The Amplifier

Let’s get into the installation of the amplifier itself. In most cases, you’ll want to install your amp in the trunk or rear of the vehicle with your speaker-level connections near the radio or center console. This is the typical setup, and one that allows for the most flexibility with further upgrades.

1. Route the positive battery wire to the engine compartment.

This will probably be the trickiest part of the installation process. You’ll want to hide the wire underneath the carpet or interior trim, but that’s not the tricky part.

The tricky part is getting the wire into the engine compartment. This can usually be done by finding either a gap, hole, or grommet to feed the wire through. It might take some searching, but your car will have at least one of those options.

2. Connect the positive wire and the fuse holder.

Trim half an inch of insulation from each end of the wire and put the fuse holder on the exposed bit of the positive wire. Use a crimp ring terminal and the crimp tool to secure it.

For safety reasons, make sure the fuse holder is near the battery with about a foot or less of wire in between. This way, there’s not much wire that could be involved without fuse protection in the event of a short-circuit. Don’t use lug terminals instead of crimp terminals, the safety risk just isn’t worth it.

3. Connect the positive wire to the battery.

Make sure the battery area is clean and clear of corrosion, then affix the positive wire using a crimp terminal to fasten it to a battery clamp bolt/stud. To hold it in place, zip tie the wire to other nearby wires or hoses.

4. Establish a grounding connection.

Connect the ground wire from the amp to metal near where the amplifier is going to be mounted. If possible, and if one’s nearby, a factory ground wire is a great place for it. Connect it using either another crimp ring terminal or a drill and self-tapping screw.

5. Route the wires to the amplifier.

Bundle your power wire and other cables together using zip ties. Then run the wires along the same path back to your amplifier. Keeping them together like this will save you a major headache if you upgrade or repair anything in the future.

6. Mount the amplifier.

Most people pick one of two ways to mount their amplifier in their car: either to the subwoofer box itself (if a subwoofer is involved) or to a board they securely attach to the car. I’d recommend making an amp mounting board, as it’ll save your amp from the direct vibrations of a subwoofer.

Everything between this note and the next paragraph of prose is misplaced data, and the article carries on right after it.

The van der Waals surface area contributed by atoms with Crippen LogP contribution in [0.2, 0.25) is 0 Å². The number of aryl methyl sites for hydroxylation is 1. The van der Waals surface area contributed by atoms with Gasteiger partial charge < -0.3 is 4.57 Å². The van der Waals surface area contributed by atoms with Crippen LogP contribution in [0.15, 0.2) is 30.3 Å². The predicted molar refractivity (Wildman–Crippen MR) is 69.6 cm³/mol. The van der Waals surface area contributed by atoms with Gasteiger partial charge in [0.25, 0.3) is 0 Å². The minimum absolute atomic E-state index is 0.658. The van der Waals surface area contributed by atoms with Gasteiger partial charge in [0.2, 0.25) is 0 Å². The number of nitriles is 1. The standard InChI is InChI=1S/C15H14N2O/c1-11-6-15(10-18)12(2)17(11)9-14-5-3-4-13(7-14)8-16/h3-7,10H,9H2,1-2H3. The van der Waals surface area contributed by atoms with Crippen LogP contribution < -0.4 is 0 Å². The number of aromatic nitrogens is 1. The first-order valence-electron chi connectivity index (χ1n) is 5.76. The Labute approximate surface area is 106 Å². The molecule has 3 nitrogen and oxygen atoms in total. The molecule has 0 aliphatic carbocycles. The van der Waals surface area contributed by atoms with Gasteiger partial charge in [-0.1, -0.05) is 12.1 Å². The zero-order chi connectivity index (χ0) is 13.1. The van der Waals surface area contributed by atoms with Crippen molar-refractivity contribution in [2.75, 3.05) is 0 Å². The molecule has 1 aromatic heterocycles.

Making an amp mounting board is simple and straightforward, thankfully. All you need is to get some speaker box carpet or other dark fabric (think JoAnn Fabrics or a similar store) and a board. Affix the carpet to the board, then mount the amp to the board using either brackets or car stereo straps.

7. Connect the wires to the amp.

[Image suggestion: diagram of amp terminal connections]
Make sure the power is turned off and the power wire fuse is removed before connecting anything. Once you’ve made sure of that, you’re in the home stretch.

Connect each wire to the corresponding terminal on your amplifier, making sure the connections are secure and there’s no stray wires in the way. If you’re using speaker-level connections from a factory stereo, this is when you’d connect those, as well.

Setting Up Your Amp

Now that you’ve installed the amplifier, it’s time to make sure everything works and get your amplifier itself set up and ready for use. Make sure the power fuse is in, turn on the ignition, and turn on your stereo.

If you don’t hear any sound and the amplifier’s power light isn’t on, check for any potential issues. This is another place that digital meter will come in handy, as test lights don’t always tell you what you need to know.

There are generally three easy-to-fix reasons your amp might not turn on: a bad grounding wire/connection, an issue with the fuse or fuse holder, or the remote-on wire’s voltage is too low (or not +12V at all).

Setting The Crossovers

Now that your amp is hooked up and on, it’s time to set things so you get the sound you want out of your system. Using the high-pass crossovers allow for higher volume with minimal distortion, so it’s important to make sure they’re set correctly.

For the front and rear channels, make sure the crossovers are set to high-pass. Then, if there’s a control for them, set it somewhere around 50-60Hz. This should be a good spot to get good quality, and if there isn’t a control they should be already set well.

Test And Tweak

The rest of the process really boils down to testing and tweaking your equipment to get it just how you’d like it to sound. Play the kind of music you usually listen to and adjust the settings for bass, treble, gain, and so on as you’d like.

Summary

I know that this process, at a cursory glance, has a lot to it. While it might seem like a lot to digest, however, most of it is thankfully straightforward and easy to do on your own. Even if you’re new to the world of car audio, upgrading your system is completely doable.

Making sure you’re thorough and keep track of your parts saves you from any potential headaches, and your ears will thank you for it.